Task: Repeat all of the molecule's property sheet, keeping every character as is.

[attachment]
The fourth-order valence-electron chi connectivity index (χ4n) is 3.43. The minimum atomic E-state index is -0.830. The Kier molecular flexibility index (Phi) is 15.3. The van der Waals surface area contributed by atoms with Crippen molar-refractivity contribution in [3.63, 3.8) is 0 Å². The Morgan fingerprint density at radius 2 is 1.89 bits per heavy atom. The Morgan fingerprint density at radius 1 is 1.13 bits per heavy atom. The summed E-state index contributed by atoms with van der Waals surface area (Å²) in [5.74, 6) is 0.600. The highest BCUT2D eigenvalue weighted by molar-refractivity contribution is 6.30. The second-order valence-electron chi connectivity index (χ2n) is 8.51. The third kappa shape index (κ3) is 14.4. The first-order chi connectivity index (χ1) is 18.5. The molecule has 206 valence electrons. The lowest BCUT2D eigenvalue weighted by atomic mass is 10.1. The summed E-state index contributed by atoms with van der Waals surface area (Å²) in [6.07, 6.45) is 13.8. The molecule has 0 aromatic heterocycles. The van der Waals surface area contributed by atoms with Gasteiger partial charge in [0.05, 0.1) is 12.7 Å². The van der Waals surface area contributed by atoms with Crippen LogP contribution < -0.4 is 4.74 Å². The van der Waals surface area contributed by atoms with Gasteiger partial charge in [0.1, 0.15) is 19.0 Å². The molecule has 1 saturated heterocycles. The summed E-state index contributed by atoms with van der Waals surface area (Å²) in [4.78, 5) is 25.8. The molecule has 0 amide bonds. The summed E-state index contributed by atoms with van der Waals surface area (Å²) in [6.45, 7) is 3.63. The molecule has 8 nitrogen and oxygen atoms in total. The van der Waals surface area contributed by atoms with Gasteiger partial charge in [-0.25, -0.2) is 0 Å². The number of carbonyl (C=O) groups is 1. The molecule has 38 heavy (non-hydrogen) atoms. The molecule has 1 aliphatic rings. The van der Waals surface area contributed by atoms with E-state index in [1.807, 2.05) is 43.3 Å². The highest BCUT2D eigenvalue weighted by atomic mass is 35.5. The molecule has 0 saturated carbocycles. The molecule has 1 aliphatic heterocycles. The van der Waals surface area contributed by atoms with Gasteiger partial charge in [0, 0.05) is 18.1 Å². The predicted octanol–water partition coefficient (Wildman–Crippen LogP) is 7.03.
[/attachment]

The fourth-order valence-electron chi connectivity index (χ4n) is 3.43. The minimum atomic E-state index is -0.830. The Kier molecular flexibility index (Phi) is 15.3. The van der Waals surface area contributed by atoms with Crippen molar-refractivity contribution in [3.63, 3.8) is 0 Å². The Morgan fingerprint density at radius 2 is 1.89 bits per heavy atom. The Morgan fingerprint density at radius 1 is 1.13 bits per heavy atom. The summed E-state index contributed by atoms with van der Waals surface area (Å²) in [5.74, 6) is 0.600. The highest BCUT2D eigenvalue weighted by molar-refractivity contribution is 6.30. The second-order valence-electron chi connectivity index (χ2n) is 8.51. The third kappa shape index (κ3) is 14.4. The first-order chi connectivity index (χ1) is 18.5. The molecule has 206 valence electrons. The lowest BCUT2D eigenvalue weighted by atomic mass is 10.1. The summed E-state index contributed by atoms with van der Waals surface area (Å²) in [6.07, 6.45) is 13.8. The molecule has 0 aromatic heterocycles. The van der Waals surface area contributed by atoms with Gasteiger partial charge in [0.05, 0.1) is 12.7 Å². The van der Waals surface area contributed by atoms with Crippen LogP contribution < -0.4 is 4.74 Å². The van der Waals surface area contributed by atoms with Gasteiger partial charge in [0.1, 0.15) is 19.0 Å². The molecule has 1 saturated heterocycles. The summed E-state index contributed by atoms with van der Waals surface area (Å²) in [4.78, 5) is 25.8. The molecule has 0 amide bonds. The summed E-state index contributed by atoms with van der Waals surface area (Å²) in [6.45, 7) is 3.63. The molecule has 8 nitrogen and oxygen atoms in total. The van der Waals surface area contributed by atoms with Gasteiger partial charge in [-0.25, -0.2) is 0 Å². The number of carbonyl (C=O) groups is 1. The molecule has 38 heavy (non-hydrogen) atoms. The molecule has 1 aliphatic rings. The van der Waals surface area contributed by atoms with E-state index in [1.807, 2.05) is 43.3 Å². The highest BCUT2D eigenvalue weighted by atomic mass is 35.5. The molecule has 0 saturated carbocycles. The molecule has 1 aliphatic heterocycles. The van der Waals surface area contributed by atoms with Gasteiger partial charge in [0, 0.05) is 18.1 Å². The predicted octanol–water partition coefficient (Wildman–Crippen LogP) is 7.03.